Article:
The defeat of the Islamic State in its last stronghold is near

File AFP

UNITED STATES (VOP TODAY NEWS) — The defeat of an Islamist state on Tuesday is looming in the last pocket under its control with the surrender of hundreds of fighters and their families. The US-backed democratic forces of Syria said the battle was over.

Britain was stripped of citizenship last month for security reasons.

A Reuters witness saw hundreds of people surrendering to Syria’s democratic forces, which launched their latest offensive against the Baguz on Sunday, backed by air strikes by the US-led international coalition and a blockade of the region for weeks.

The Bagouz enclave is the last land controlled by the militant group that has been expelled over the past four years from the territories under its control in Iraq and Syria.

The fierce attack continued late on Tuesday. Direct footage from the Kurdish television channel Ronahi showed a series of large explosions that light up the night sky in the Baguoz as a result of an apparent explosion of a munitions depot.

Smoke rose above the burning buildings amidst a steady burst of gunfire and explosions.

Mustafa Bali, director of the Media Center of the Syrian Democratic Forces, said between 1,500 and 2,000 people left Baguoz on Tuesday, including fighters and their families.

“Until our forces make sure that everyone who wants to surrender and end the process of surrender, the clashes will resume,” he said.

He added that the final defeat of the militants in the Baguoz is very close.

The coalition said in an e-mail message on Tuesday that an estimated “few hundred” of the Islamic State’s foreign fighters were still in the Baguoz and that they had decided to fight to the end.

A barrage of rockets targeted the Baguz pocket on Monday, but calm prevailed on Tuesday morning before intensive bombing resumed.

“The Baguoz process is over or with a finished judgment, but it takes a little time to actually end it on the ground,” Keno Jabreel, a spokesman for the Syrian Democratic Forces, told Al-Ahdat television.

Syria’s Democratic forces have imposed a siege on the Baguz for weeks, but have repeatedly postponed the final attack to allow the evacuation of thousands of civilians, including wives and sons of Islamic state fighters. But it resumed the offensive on Sunday, backed by coalition air strikes.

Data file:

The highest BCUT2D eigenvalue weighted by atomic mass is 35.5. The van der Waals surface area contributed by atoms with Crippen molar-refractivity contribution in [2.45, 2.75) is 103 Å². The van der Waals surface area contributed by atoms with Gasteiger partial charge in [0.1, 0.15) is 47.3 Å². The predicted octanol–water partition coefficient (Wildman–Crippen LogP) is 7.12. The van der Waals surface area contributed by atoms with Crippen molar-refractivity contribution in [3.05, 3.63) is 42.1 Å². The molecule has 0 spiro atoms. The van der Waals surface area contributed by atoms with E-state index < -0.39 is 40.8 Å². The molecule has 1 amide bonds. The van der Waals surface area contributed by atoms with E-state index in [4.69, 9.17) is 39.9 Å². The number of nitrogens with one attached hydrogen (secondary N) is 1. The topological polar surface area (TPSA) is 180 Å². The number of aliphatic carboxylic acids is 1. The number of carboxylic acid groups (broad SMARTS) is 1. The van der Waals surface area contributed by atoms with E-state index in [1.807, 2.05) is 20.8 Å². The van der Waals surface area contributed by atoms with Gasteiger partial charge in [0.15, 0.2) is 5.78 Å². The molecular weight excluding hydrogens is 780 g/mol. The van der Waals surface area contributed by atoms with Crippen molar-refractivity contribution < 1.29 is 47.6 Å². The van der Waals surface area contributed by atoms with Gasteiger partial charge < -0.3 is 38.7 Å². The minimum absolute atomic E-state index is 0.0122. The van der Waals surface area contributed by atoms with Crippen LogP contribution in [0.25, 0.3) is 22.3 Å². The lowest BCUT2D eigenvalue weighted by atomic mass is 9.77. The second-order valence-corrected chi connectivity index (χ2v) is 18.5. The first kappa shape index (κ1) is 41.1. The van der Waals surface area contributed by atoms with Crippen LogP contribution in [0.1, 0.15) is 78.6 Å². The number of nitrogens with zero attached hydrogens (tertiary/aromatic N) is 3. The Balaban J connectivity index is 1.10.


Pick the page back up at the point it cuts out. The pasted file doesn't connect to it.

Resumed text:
Jabareel said 25 Islamic fighters had been confirmed dead in the clashes so far, as well as an unspecified number of militants killed by air strikes. Another official in the Syrian Democratic Forces earlier confirmed the killing of 38 fighters of the organization.

Syria’s demilitarized forces, led by units protecting the Syrian Kurdish people, are slowly advancing in Baguoz to reduce losses by snipers or landmines.

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Syria’s democratic forces said the Islamic state’s defenses included an expanded network of tunnels while a large number of foreign fighters were holed up inside the enclave.

A US defense official said Washington did not believe there were leaders of the organization in the Baguoz and estimated that the leaders moved elsewhere as part of the organization’s transformation into guerrilla tactics.

Militants surrendered in Baguz to be interrogated and searched.

Although the Baguoz is the last inhabited area within the Islamic state declared the “Caliphate State”, the organization is still active in remote areas and is widely believed to remain a major security threat.

Even as the last pocket of his home collapsed, the organization published a new propaganda film filmed in the past few weeks inside the Baguoz, insisting that it was the successor to all Muslims and calling on its supporters to remain faithful to the Islamic state.

“Tomorrow, God willing, we will be in paradise and in bliss, and they are in hell burning,” said a member of the organization, who was referred to by the photographer as Abu Abdul Azim.

The bulk of evacuees from the shrinking Islamic state’s territory have been relocated to a camp for displaced people in the northeast of Syria, and the United Nations says living conditions in the camp are “very difficult.”

The United Nations says the camp, designed to accommodate 20,000 people, now houses more than 66,000 people.

The World Health Organization (WHO) said on Tuesday that 106 people, mostly infants, had died since December during the six-hour journey to the Hull.

The defense of many fugitives in the Islamic state, especially foreigners, poses a complex security, legal and moral challenge to their countries.

Attention was drawn to the case on Friday by the death of a young Briton, Chmima Begum, who left her country as a young man to join the militant organization.

This article is written and prepared by our foreign editors writing for VOP from different countries around the world – edited and published by VOP staff in our newsroom.

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